Fossilised bones can be so degenerated that their DNA is unusable by scientists. But for the first time ever scientists at the Centre for Geogenetics at the Natural History Museum of Denmark and the Novo Nordisk Foundation Center for Protein Research at the University of Copenhagen have been able to work backwards by using 126 proteins from a 43,000-year-old bone to recreate the genes of a mammoth. The scientists used a unique proteome method that could have applications in both forensics and paleo-zoology.
DNA uses 20 amino acids to create the stable protein building blocks required for all biological processes. Each amino acid contributes specific biochemical characteristics and makes it possible for proteins to combine to form everything from antigens to adrenalin.
“Fossilised DNA allows us to understand the biology of extinct animals,” says Professor Jesper Velgaard Olsen, of the Novo Nordisk Foundation Center for Protein Research.
“By comparing it with the DNA of modern species – in the case of mammoth DNA, by comparing it with elephant DNA – we can see the mutations have occurred. The problem is that over time, DNA becomes so broken down that we can’t analyse it. Proteins, however, take much longer to break down, and our new method is an important step on the road to being able to recreate DNA using the proteins in fossils.”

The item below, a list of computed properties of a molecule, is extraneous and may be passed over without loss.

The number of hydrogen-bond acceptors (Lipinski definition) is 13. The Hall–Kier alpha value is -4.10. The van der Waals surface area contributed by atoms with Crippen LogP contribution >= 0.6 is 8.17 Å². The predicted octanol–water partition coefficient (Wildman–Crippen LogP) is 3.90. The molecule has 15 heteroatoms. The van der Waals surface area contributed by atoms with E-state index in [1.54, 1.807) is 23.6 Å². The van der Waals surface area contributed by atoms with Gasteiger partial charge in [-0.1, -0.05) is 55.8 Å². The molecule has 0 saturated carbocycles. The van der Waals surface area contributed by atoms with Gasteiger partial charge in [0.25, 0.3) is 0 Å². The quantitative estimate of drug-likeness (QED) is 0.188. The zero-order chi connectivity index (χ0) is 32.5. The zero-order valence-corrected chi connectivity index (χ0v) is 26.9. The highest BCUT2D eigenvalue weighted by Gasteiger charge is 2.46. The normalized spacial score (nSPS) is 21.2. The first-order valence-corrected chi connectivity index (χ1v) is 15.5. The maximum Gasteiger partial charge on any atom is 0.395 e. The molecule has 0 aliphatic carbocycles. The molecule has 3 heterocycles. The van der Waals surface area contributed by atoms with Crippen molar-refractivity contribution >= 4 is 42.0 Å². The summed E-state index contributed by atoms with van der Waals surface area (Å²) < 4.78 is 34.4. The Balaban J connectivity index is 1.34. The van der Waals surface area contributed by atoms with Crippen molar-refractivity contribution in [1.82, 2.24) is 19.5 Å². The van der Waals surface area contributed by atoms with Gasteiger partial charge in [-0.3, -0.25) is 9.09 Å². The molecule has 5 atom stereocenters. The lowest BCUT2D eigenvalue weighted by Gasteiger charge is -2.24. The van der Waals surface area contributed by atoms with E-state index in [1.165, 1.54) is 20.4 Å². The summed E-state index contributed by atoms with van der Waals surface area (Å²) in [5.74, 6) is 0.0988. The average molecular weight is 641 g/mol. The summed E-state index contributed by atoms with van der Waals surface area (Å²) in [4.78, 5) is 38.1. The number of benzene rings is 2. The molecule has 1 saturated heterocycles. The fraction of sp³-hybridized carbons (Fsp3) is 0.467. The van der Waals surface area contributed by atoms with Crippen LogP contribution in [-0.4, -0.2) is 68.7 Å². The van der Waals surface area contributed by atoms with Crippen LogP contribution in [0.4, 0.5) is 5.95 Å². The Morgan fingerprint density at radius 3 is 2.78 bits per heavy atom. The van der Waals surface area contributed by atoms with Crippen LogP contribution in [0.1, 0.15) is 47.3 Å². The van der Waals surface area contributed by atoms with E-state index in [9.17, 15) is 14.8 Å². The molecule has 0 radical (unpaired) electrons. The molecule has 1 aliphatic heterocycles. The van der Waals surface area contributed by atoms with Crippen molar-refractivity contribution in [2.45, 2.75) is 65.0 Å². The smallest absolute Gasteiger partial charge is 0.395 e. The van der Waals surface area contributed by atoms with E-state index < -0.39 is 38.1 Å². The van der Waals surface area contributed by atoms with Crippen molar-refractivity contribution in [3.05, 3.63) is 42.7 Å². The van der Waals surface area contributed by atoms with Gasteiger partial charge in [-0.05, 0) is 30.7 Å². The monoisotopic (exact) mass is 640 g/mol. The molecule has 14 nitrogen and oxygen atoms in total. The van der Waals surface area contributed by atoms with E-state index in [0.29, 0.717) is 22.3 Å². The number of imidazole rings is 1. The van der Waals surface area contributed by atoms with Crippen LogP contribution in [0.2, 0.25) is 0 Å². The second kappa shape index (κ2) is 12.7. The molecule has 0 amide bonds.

Biologically, proteins are a more stable than DNA, and they are more likely to withstand the tests of time. Until now, though, isolating and analysing proteins from fossils has been a demanding and time consuming process that yielded only uncertain results.
“We’ve been able to isolate and analyse more than 10 times as many proteins from fossils than before,” Professor Velgaard Olsen said.
In their improved method based on mass spectrometry the researchers have isolated 126 proteins from a 43,000 year old Siberian mammoth compact bone. Postdoc Enrico Cappellini from Centre for GeoGenetics at the Natural History Museum of Denmark says:
“It is an important step forward in this methodology. Earlier approaches were useful, but limited. The new method has great perspectives and can be applied to a wide range of problems.”
“One of the most interesting things in our study is that we found the protein serum albumin. Usually it is found only in blood, but it is also known to accumulate in bone. We found it in the mammoth’s femur. If the albumin is intact it can be detected by other methods. But, until now, it has never been sequenced in ancient or degraded samples. One of the possible consequences of this is that in the future we may be able to detect ancient albumin and use it as a marker for extinct species identification, if e.g. the DNA is absent, or too degraded to be sequenced.”
Forensic and paleo-zoologic applications
The process of using protein clues to determine the DNA profile of extinct animals also be applied to fossils that are far older than a mammoth’s.
“Nothing stops us from studying bones that are over 100,000 years old. We could even apply the method to million-year-old bones from the Jurassic Period,” Professor Velgaard Olsen says.
Another benefit of the new method is that it’s now possible to study fossils that haven’t been preserved by tundra.
“We’ve been able to analyse proteins from mammoth bones found in temperate climates,” Professor Velgaard Olsen says. “And our technology works fast enough that it could someday even be used by forensic geneticists when they need to determine the identity of bones.”
Postdoc Enrico Cappellini
Centre for GeoGenetik
Natural History Museum of Denmark
Phone: +45 35 32 13 38
Professor Jesper Velgaard Olsen
Novo Nordisk Foundation Center for Protein Research
Mobile: +45 24 42 59 56